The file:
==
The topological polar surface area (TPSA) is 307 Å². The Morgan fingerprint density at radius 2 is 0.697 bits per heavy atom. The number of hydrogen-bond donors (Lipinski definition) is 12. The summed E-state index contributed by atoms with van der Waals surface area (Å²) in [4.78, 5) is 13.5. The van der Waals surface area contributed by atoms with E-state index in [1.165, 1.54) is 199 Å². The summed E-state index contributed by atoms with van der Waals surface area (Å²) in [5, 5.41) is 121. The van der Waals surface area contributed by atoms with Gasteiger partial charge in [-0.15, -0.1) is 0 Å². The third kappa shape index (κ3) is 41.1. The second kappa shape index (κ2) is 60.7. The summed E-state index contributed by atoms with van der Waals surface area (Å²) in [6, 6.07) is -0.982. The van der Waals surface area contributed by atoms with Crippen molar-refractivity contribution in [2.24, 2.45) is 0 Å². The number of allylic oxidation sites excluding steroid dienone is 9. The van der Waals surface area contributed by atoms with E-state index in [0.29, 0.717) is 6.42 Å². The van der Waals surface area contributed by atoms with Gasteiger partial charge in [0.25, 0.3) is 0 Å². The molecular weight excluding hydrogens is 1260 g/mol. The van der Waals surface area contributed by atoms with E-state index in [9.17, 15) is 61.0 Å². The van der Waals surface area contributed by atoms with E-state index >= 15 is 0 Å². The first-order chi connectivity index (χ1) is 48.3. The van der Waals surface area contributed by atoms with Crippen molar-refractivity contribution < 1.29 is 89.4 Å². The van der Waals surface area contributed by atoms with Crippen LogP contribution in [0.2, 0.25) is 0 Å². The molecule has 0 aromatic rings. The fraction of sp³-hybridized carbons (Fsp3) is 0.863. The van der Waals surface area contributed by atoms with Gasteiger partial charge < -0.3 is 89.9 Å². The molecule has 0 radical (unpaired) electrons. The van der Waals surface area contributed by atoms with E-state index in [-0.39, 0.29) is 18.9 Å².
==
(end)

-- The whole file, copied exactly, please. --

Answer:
The topological polar surface area (TPSA) is 307 Å². The Morgan fingerprint density at radius 2 is 0.697 bits per heavy atom. The number of hydrogen-bond donors (Lipinski definition) is 12. The summed E-state index contributed by atoms with van der Waals surface area (Å²) in [4.78, 5) is 13.5. The van der Waals surface area contributed by atoms with E-state index in [1.165, 1.54) is 199 Å². The summed E-state index contributed by atoms with van der Waals surface area (Å²) in [5, 5.41) is 121. The van der Waals surface area contributed by atoms with Gasteiger partial charge in [-0.15, -0.1) is 0 Å². The third kappa shape index (κ3) is 41.1. The second kappa shape index (κ2) is 60.7. The summed E-state index contributed by atoms with van der Waals surface area (Å²) in [6, 6.07) is -0.982. The van der Waals surface area contributed by atoms with Crippen molar-refractivity contribution in [2.24, 2.45) is 0 Å². The number of allylic oxidation sites excluding steroid dienone is 9. The van der Waals surface area contributed by atoms with E-state index in [0.29, 0.717) is 6.42 Å². The van der Waals surface area contributed by atoms with Gasteiger partial charge in [0.25, 0.3) is 0 Å². The molecular weight excluding hydrogens is 1260 g/mol. The van der Waals surface area contributed by atoms with E-state index in [9.17, 15) is 61.0 Å². The van der Waals surface area contributed by atoms with E-state index >= 15 is 0 Å². The first-order chi connectivity index (χ1) is 48.3. The van der Waals surface area contributed by atoms with Crippen molar-refractivity contribution < 1.29 is 89.4 Å². The van der Waals surface area contributed by atoms with Crippen LogP contribution in [0.2, 0.25) is 0 Å². The molecule has 0 aromatic rings. The fraction of sp³-hybridized carbons (Fsp3) is 0.863. The van der Waals surface area contributed by atoms with Gasteiger partial charge < -0.3 is 89.9 Å². The molecule has 0 radical (unpaired) electrons. The van der Waals surface area contributed by atoms with E-state index in [-0.39, 0.29) is 18.9 Å².